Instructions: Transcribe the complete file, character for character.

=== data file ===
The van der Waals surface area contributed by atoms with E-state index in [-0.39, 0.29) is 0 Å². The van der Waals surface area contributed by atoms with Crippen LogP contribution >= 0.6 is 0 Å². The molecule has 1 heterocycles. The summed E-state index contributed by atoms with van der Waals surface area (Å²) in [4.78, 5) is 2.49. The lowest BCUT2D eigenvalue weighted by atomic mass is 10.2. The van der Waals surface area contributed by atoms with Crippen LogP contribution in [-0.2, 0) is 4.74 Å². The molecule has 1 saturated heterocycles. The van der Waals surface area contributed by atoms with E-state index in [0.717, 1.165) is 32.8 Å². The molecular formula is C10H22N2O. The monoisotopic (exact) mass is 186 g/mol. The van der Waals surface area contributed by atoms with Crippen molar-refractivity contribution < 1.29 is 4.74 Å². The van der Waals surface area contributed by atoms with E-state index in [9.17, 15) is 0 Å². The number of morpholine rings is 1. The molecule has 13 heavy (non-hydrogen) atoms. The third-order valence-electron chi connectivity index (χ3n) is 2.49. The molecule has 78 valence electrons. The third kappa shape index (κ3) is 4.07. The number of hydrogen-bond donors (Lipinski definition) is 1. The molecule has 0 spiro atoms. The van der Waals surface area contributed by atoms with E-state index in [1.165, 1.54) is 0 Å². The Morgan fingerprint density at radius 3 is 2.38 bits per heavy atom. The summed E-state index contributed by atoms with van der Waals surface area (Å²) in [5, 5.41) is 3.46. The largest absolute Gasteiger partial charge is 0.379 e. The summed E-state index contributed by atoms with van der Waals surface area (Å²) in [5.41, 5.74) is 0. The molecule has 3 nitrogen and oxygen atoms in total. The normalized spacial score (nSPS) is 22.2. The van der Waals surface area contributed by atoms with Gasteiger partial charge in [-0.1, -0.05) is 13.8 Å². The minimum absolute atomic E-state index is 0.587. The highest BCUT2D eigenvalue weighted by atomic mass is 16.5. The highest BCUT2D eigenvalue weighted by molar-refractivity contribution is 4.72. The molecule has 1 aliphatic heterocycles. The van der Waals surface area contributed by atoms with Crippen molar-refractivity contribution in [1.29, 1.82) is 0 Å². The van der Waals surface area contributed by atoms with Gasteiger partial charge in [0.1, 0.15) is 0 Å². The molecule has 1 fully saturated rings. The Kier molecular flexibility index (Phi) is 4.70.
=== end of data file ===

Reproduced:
The van der Waals surface area contributed by atoms with E-state index in [-0.39, 0.29) is 0 Å². The van der Waals surface area contributed by atoms with Crippen LogP contribution >= 0.6 is 0 Å². The molecule has 1 heterocycles. The summed E-state index contributed by atoms with van der Waals surface area (Å²) in [4.78, 5) is 2.49. The lowest BCUT2D eigenvalue weighted by atomic mass is 10.2. The van der Waals surface area contributed by atoms with Crippen LogP contribution in [-0.2, 0) is 4.74 Å². The molecule has 1 saturated heterocycles. The van der Waals surface area contributed by atoms with E-state index in [0.717, 1.165) is 32.8 Å². The molecular formula is C10H22N2O. The monoisotopic (exact) mass is 186 g/mol. The van der Waals surface area contributed by atoms with Crippen molar-refractivity contribution < 1.29 is 4.74 Å². The van der Waals surface area contributed by atoms with E-state index in [9.17, 15) is 0 Å². The number of morpholine rings is 1. The molecule has 13 heavy (non-hydrogen) atoms. The third-order valence-electron chi connectivity index (χ3n) is 2.49. The molecule has 78 valence electrons. The third kappa shape index (κ3) is 4.07. The number of hydrogen-bond donors (Lipinski definition) is 1. The molecule has 0 spiro atoms. The van der Waals surface area contributed by atoms with E-state index in [1.165, 1.54) is 0 Å². The Morgan fingerprint density at radius 3 is 2.38 bits per heavy atom. The summed E-state index contributed by atoms with van der Waals surface area (Å²) in [5, 5.41) is 3.46. The largest absolute Gasteiger partial charge is 0.379 e. The summed E-state index contributed by atoms with van der Waals surface area (Å²) in [5.41, 5.74) is 0. The molecule has 3 nitrogen and oxygen atoms in total. The normalized spacial score (nSPS) is 22.2. The van der Waals surface area contributed by atoms with Gasteiger partial charge in [-0.1, -0.05) is 13.8 Å². The minimum absolute atomic E-state index is 0.587. The highest BCUT2D eigenvalue weighted by atomic mass is 16.5. The highest BCUT2D eigenvalue weighted by molar-refractivity contribution is 4.72. The molecule has 1 aliphatic heterocycles. The van der Waals surface area contributed by atoms with Crippen molar-refractivity contribution in [1.29, 1.82) is 0 Å². The van der Waals surface area contributed by atoms with Gasteiger partial charge in [0.1, 0.15) is 0 Å². The molecule has 1 fully saturated rings. The Kier molecular flexibility index (Phi) is 4.70.